The Indian Space Research Organization successfully conducted a test yesterday of its Reusable Launch Vehicle, an in-development spaceplane that took flight from an air force helicopter at an altitude of 2.8 miles (4.5 kilometers) and landed autonomously on a runway.
According to ISRO’s press release, the launch vehicle took off from the Aeronautical Test Range in Chitaradurga, Karnataka, at 7:10 a.m. IST (9:40 p.m. EST the previous day) as part of the Reusable Launch Vehicle Autonomous Landing Mission, or RLV LEX. A Chinook Helicopter from the Indian Air Force carried the RLV as an underslung load to an altitude of 2.8 miles (4.5 kilometers). The helicopter then released the RLV 2.85 miles (4.6 kilometers) away from the launch site and the vehicle made an autonomous landing back at the Aeronautical Test Range some 30 minutes later.
According to ISRO, this is the first time a winged craft has been carried to such a height by a helicopter and released for an autonomous landing on a runway. ISRO referred to RLV in the press release as “essentially a space plane” that approached the runway during landing at a high glide angle and fast speed (217 mph or 350 kmph in this test) due to a low lift to drag ratio. This particular test also involved on board systems developed by ISRO, including the Digital Elevation Model, which fed the aircraft accurate topographical information using radar.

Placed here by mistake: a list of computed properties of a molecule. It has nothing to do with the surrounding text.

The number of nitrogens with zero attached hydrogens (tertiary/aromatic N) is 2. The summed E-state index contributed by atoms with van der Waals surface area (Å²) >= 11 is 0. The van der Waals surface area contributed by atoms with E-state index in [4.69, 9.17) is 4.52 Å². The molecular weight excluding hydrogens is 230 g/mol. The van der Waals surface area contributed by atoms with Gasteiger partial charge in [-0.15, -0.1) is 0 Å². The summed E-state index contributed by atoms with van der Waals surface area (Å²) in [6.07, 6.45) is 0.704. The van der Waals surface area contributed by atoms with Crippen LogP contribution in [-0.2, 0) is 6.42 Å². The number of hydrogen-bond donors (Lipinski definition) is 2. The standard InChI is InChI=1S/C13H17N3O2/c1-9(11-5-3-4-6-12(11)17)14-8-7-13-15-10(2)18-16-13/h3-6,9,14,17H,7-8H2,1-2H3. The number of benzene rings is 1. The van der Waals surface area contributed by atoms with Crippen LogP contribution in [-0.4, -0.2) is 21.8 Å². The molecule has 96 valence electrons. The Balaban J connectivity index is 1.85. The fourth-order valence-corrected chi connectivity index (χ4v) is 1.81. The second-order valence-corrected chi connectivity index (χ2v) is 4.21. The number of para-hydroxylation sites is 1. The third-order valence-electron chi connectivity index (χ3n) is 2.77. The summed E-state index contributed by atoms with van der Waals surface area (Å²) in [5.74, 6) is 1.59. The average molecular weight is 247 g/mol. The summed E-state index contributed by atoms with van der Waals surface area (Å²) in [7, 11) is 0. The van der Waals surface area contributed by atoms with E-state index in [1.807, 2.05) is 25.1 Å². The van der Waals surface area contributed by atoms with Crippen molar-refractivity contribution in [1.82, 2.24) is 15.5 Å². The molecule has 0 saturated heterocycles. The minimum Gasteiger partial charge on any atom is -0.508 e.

ISRO previously tested the Reusable Launch Vehicle in May 2016 during the HEX mission. Unlike LEX, HEX saw the RLV launched on board an Hs9 rocket booster and landed during a controlled splashdown in the Bay of Bengal. The RLV was developed by ISRO to serve as a test bed for hypersonic flight, autonomous landing, and cruise flight. Future versions of the vehicle will be scaled up and serve as the first stage of a reusable two stage orbital launch vehicle in order for India to enable low cost access to space.
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